Slonfeh looks like any touristic mountain town in Lebanon, complete with restaurants, poor architecture and khaleeji tourists. It seems to be a very popular summer destination: look below at the huge real estate development specially meant for Gulf Arabs.
The rest of the road took us to Qurdaha, the town of the Assad family, then Tartous, the port city of no great interest, and then back to Lebanon...

The infertile crescent

"Is it the final curtain for the Fertile Crescent? This summer, as Turkish dams reduce the Tigris and Euphrates rivers to a trickle, farmers abandon their desiccated fields across Iraq and Syria, and efforts to revive the Mesopotamian marshes appear to be abandoned, climate modellers are warning that the current drought is likely to become permanent. The Mesopotamian cradle of civilisation seems to be returning to desert." (Thanks Steve)

Some deaths are easier than others

Fadi Abboud, the president of the Lebanese Association of Industrialist calls for the implementation of WTO rules on imports in Lebanon: anything is better that the government's policy of unlimited support to merchants and traders.

Monday, July 27, 2009


I was away and could not post the link to Badael. My editorial: Who cares about the farmworkers? Rameh Hamiyyeh on the use of banned pesticides to control bird pests on grapes and on the hakoura, the backyard gardens of Lebanon, Syria and Palestine.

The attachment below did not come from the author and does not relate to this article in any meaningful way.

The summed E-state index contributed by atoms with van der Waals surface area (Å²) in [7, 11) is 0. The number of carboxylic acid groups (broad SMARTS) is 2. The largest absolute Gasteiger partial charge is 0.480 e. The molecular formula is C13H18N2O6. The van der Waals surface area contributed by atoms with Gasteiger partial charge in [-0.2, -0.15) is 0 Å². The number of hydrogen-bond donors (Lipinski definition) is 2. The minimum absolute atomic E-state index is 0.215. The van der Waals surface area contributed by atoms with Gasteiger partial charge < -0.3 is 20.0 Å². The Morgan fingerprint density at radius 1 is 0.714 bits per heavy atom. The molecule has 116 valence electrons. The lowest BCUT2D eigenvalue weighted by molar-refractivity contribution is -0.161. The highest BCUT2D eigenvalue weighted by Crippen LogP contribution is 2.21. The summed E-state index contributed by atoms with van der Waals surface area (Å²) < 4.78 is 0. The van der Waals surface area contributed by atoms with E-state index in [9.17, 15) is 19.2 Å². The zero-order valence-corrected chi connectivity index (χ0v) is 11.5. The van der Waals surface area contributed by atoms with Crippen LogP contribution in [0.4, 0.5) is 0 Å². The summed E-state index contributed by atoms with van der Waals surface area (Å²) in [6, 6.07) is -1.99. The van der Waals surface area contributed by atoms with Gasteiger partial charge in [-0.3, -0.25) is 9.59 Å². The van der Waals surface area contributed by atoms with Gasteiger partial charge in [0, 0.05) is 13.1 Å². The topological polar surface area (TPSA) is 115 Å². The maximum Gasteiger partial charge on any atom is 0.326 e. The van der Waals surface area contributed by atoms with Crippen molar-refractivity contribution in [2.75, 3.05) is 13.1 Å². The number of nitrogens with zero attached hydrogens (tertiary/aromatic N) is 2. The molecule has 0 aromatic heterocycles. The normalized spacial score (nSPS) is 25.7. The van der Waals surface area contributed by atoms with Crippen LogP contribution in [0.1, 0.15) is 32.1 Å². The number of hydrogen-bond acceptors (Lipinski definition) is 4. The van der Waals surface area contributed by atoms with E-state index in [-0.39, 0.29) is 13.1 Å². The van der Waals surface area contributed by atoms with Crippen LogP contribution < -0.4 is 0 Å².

In Aleppo-1

Back from a wonderful trip to one of my favorite cities- Aleppo- in one of my favorite countries: Syria. Many years ago, when I started teaching agriculture, I used to go quite often to Aleppo, which is where ICARDA, the CGIAR center devoted to dryland farming, is located. This is the 3rd time I have been to Aleppo this year, but this time it was purely for pleasure, a 4-days family trip. We stayed in the neighborhood of Al-Jdeida, which is an old part of the city (picture below), ideally located, mid way between Al`Aziziah and the old souks. It has been renovated recently by the Germans, so does my (half German and half Syrian) friend L. tell me- and she should know. The hotel we stayed in is called Beit al Wakil. It is an old house with a beautiful courtyard (see photo below) where I had coffee every morning while reading my novel (Steig Larsson- great novelist, RIP) before heading out vers l'aventure.

We got into Aleppo on Thursday, a bit late after 7 hours on the road, of which one and a half hour were spent between Beirut and Jounieh and another hour at the borders. The driving was OK: nothing new, the Syrians drive just as bad as the Lebanese. After checking in, we still had time for a short stroll in the old quarter. The first monument we came across was the Maronite church: very old and stunning, a reminder that there were Maronites in Syria before there were in Lebanon. This would become clearer on the next day, when we visited the small village north of Aleppo where Mar Maroun (St. Maroun) is saidto be buried, in a very modest, unmarked grave (see pic below) . I loved the inside of the church, but what I liked most was the statue of St. Elie, in the courtyard, where a number of youth were socializing. St Elie is slaying something that was not represented, I assume it is the Dragon.